Photo courtesy of @themascotcy

From the gravel road, 


I absolutely love to preserve foods! Do I love them mess? No, but it is so worth it in the dead of winter when the temperatures are below zero. I stayed home with our girls for a few years when they were little and I did a ton of canning during that season of life. I remember timing things out perfectly so that I could handle the blazing hot jars during nap time so that I didn't have to worry about them getting burnt.

My mom taught me how to can, as a first-year 4-H'er in 4th grade I took strawberry jam to the fair. 🙂 Ellie and I talked her into helping with almond peach jam and peaches this year. This was mainly because Ellie did not believe me that Grandma knew how to can and definitely didn't believe that she taught me everything I know. (While canning peaches that day my mom said she quit canning when she experienced a year when every jar didn't seal. She had gotten a bad batch of seals and even wrote the company about her frustration. It sounded like many people had the same experience that year. ) I can't imagine putting all of that hard work into your bounty to find that nothing sealed. I now realize why she threw in the towel. 🙂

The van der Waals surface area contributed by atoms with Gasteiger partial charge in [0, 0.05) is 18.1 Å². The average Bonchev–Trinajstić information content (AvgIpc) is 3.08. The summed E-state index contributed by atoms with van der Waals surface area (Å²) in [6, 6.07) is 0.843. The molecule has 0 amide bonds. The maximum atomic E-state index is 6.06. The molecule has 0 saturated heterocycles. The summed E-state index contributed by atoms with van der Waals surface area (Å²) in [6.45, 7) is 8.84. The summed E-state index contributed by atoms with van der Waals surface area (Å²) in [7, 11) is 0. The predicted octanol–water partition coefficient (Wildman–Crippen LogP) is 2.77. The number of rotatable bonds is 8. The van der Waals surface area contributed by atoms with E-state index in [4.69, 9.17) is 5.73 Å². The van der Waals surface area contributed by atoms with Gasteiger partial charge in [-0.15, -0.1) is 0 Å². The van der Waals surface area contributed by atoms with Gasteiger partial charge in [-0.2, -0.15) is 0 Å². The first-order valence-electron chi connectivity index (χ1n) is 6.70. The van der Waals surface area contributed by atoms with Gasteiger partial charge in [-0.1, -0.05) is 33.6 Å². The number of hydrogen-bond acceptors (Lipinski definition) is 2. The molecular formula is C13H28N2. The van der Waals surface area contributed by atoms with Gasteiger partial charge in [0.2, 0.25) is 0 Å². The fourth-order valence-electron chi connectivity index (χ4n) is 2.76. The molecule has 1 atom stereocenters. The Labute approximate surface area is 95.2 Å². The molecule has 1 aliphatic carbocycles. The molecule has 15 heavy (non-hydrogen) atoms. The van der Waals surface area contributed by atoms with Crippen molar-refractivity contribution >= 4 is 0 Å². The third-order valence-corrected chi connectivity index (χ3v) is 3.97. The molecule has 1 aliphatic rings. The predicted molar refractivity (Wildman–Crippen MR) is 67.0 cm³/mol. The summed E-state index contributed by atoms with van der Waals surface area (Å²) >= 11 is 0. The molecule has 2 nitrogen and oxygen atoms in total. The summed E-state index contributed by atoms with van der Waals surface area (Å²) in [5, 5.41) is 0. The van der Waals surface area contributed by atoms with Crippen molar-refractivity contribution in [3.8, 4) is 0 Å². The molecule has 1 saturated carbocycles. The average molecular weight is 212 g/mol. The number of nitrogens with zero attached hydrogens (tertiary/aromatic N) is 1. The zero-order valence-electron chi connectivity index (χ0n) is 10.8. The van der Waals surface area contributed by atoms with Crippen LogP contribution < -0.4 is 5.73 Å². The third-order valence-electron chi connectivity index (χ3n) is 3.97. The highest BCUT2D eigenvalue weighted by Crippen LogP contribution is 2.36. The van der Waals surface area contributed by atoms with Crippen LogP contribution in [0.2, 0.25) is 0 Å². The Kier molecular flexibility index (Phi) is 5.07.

I love making almond peach jam as it is a favorite with many of our family members and friends! It is adapted from the Sure-Jell recipe insert. I bought a lug of peaches from our local Mennonite store and then ended up buying another box at Fareway. It's very simple to make and is a great recipe to gather your kids to help with since there are lots of steps with the peeling, etc. I hope you enjoy making this recipe as much as we do!